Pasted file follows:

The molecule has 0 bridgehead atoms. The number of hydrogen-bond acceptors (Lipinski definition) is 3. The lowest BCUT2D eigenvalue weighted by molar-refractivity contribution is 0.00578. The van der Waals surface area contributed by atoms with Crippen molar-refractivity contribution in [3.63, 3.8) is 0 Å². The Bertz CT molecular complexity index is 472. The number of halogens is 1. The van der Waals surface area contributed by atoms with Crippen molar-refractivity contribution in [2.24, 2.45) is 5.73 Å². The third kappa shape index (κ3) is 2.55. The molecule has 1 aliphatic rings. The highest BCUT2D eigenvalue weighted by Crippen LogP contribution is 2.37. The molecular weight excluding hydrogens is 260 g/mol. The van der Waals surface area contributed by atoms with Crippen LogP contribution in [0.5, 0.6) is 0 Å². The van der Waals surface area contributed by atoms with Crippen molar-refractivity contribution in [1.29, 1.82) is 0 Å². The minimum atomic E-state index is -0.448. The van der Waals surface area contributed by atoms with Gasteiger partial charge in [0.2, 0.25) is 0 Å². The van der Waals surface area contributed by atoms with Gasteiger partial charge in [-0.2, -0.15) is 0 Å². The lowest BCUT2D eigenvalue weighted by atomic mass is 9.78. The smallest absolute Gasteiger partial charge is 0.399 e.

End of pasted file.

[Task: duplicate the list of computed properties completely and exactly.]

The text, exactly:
The molecule has 0 bridgehead atoms. The number of hydrogen-bond acceptors (Lipinski definition) is 3. The lowest BCUT2D eigenvalue weighted by molar-refractivity contribution is 0.00578. The van der Waals surface area contributed by atoms with Crippen molar-refractivity contribution in [3.63, 3.8) is 0 Å². The Bertz CT molecular complexity index is 472. The number of halogens is 1. The van der Waals surface area contributed by atoms with Crippen molar-refractivity contribution in [2.24, 2.45) is 5.73 Å². The third kappa shape index (κ3) is 2.55. The molecule has 1 aliphatic rings. The highest BCUT2D eigenvalue weighted by Crippen LogP contribution is 2.37. The molecular weight excluding hydrogens is 260 g/mol. The van der Waals surface area contributed by atoms with Crippen LogP contribution in [0.5, 0.6) is 0 Å². The van der Waals surface area contributed by atoms with Crippen molar-refractivity contribution in [1.29, 1.82) is 0 Å². The minimum atomic E-state index is -0.448. The van der Waals surface area contributed by atoms with Gasteiger partial charge in [0.2, 0.25) is 0 Å². The van der Waals surface area contributed by atoms with Gasteiger partial charge in [-0.2, -0.15) is 0 Å². The lowest BCUT2D eigenvalue weighted by atomic mass is 9.78. The smallest absolute Gasteiger partial charge is 0.399 e.